Moon and Antares before sunup March 15

On the morning of March 15, 2020, watch for the waning gibbous moon to pair up with Antares, the brightest star in the constellation Scorpius the Scorpion. You’ll be looking southward from Earth’s Northern Hemisphere, and high overhead or high in the northern sky from Earth’s Southern Hemisphere.

Antares is a huge red supergiant star, with 15 to 18 times the mass of our sun. It’s a truly enormous star, with a radius in excess of three astronomical units (AU; one AU is Earth’s average distance from the sun). If, by some bit of magic, Antares were suddenly substituted for our sun, its surface would extend well past the orbit of Mars! Unlike red dwarf stars (discussed below), the lifespan of supergiant stars is short (by stellar standards). Antares is only about 12 million years old, and well into the autumn of its years. That’s in contrast to our sun, which is 4 1/2 billion years old, and middle-aged.

Notice the ruddy color of Antares. It indicates a low surface temperature of about 3,500 kelvins (5,800 degrees F or 3,200 C). That’s in contrast to a surface temperature of about 6,000 kelvins (10,000 F or 5,500 C) for our yellow-colored sun. Or contrast Antares to a very hot star, like blue-white Spica in the constellation Virgo the Maiden. Spica boasts a surface temperature of around 22,400 kelvins (39,900 F or 22,100 C).

Chart showing groups of stars of varying colors.

A star that is blue or blue-white color, such as Spica at the upper left, has a high surface temperature. In contrast, a red-colored star (such as Antares and Betelgeuse at the upper right), has a lower surface temperature. Image of Hertzsprung-Russell diagram via ESO.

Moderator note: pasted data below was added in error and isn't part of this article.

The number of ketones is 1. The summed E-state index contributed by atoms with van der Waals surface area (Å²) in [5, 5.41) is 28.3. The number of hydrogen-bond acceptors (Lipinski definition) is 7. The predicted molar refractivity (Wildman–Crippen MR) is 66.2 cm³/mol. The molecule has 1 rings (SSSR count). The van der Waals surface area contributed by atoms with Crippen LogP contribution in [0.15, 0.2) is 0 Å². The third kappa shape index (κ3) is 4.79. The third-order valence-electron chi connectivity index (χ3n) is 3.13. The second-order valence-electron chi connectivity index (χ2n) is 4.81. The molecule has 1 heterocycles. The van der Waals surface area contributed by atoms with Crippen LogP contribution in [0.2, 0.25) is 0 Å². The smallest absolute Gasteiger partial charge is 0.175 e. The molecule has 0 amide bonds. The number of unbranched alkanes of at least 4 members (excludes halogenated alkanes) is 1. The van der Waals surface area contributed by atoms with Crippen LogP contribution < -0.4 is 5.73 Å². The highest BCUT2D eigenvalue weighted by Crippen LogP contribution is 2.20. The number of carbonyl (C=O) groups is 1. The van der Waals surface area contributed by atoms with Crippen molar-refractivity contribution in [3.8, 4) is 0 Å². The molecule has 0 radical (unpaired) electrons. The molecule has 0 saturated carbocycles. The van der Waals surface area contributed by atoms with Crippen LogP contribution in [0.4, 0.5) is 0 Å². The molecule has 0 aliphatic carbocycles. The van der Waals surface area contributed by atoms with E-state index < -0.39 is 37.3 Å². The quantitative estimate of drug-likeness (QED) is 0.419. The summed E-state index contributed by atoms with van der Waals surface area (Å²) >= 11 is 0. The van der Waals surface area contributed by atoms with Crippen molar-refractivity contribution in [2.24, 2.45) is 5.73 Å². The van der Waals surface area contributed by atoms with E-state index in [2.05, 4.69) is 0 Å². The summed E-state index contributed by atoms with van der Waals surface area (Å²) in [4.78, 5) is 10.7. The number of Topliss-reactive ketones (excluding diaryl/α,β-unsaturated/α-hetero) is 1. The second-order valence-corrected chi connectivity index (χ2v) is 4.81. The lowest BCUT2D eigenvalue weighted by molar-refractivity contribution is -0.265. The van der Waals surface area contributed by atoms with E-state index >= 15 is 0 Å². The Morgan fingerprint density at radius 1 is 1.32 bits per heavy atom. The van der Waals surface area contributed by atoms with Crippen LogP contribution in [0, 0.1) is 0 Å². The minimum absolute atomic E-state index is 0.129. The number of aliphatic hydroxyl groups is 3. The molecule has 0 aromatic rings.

Most red-colored stars are invisible to the unaided eye because they’re small and faint red dwarf stars. Cool red dwarf stars are only a fraction the size and luminosity of our sun, but are thought to make up about 70% of the stars in our Milky Way galaxy. These red dwarfs are extremely long-living stars with an expected life span of about a trillion years (1,000,000 million years).

Red-colored stars that are visible to the naked eye are fairly rare. In fact, all the bright red stars that we see in the night sky with the unaided eye are either red giants (such as the star Aldebaran) or red supergiants (such as the stars Antares and Betelgeuse).

Red supergiant stars are remarkably rare, accounting for one of every million or so stars in our Milky Way galaxy. Approximately 10 red supergiant stars are visible to the naked eye in a dark sky. The great size of these red supergiants makes these stars quite luminous, despite being rather distant. For example, Antares is thought to reside some 600 light-years away, but this star shines at 1st-magnitude brightness all the same.

Part of giant Antares with Mars orbit distance marked inside it, much smaller star Arcturus, and tiny sun.

If Antares replaced the sun in our solar system, its circumference would extend beyond the orbit of the fourth planet, Mars. Here, Antares is shown in contrast to another star, Arcturus, and our sun. Image via Wikimedia Commons.

By the way, there’s another red-colored gem lighting up the predawn/dawn sky but it’s not a star. It’s the red planet Mars, which shines at about the same magnitude as Antares. Actually, the lit side of the moon points to three planets grouped together in the southeast morning sky: Mars, Jupiter and Saturn. Jupiter, the brightest of the bunch, beams in between Mars and Saturn, with Mars being on the moon side of Jupiter. The moon will move past these planets in the days ahead.

Chart with sunrise horizon, four planets, and moon along line of ecliptic.

By the time the Mercury rises into your sky, the planets Mars and Saturn might have faded from view. But the much-brighter moon and bright Jupiter may well be visible. If so, an imaginary line from the moon through Jupiter points to Mercury’s spot near your sunrise horizon. You might need binoculars to spot Mercury. Read more.

Bottom line: Let the moon show you Antares, the red supergiant star, on the morning of March 15, 2020. If your sky is fairly dark, see if you can make out the graceful shape of Antares’ constellation – Scorpius the Scorpion – in the moon’s glare.

Bruce McClure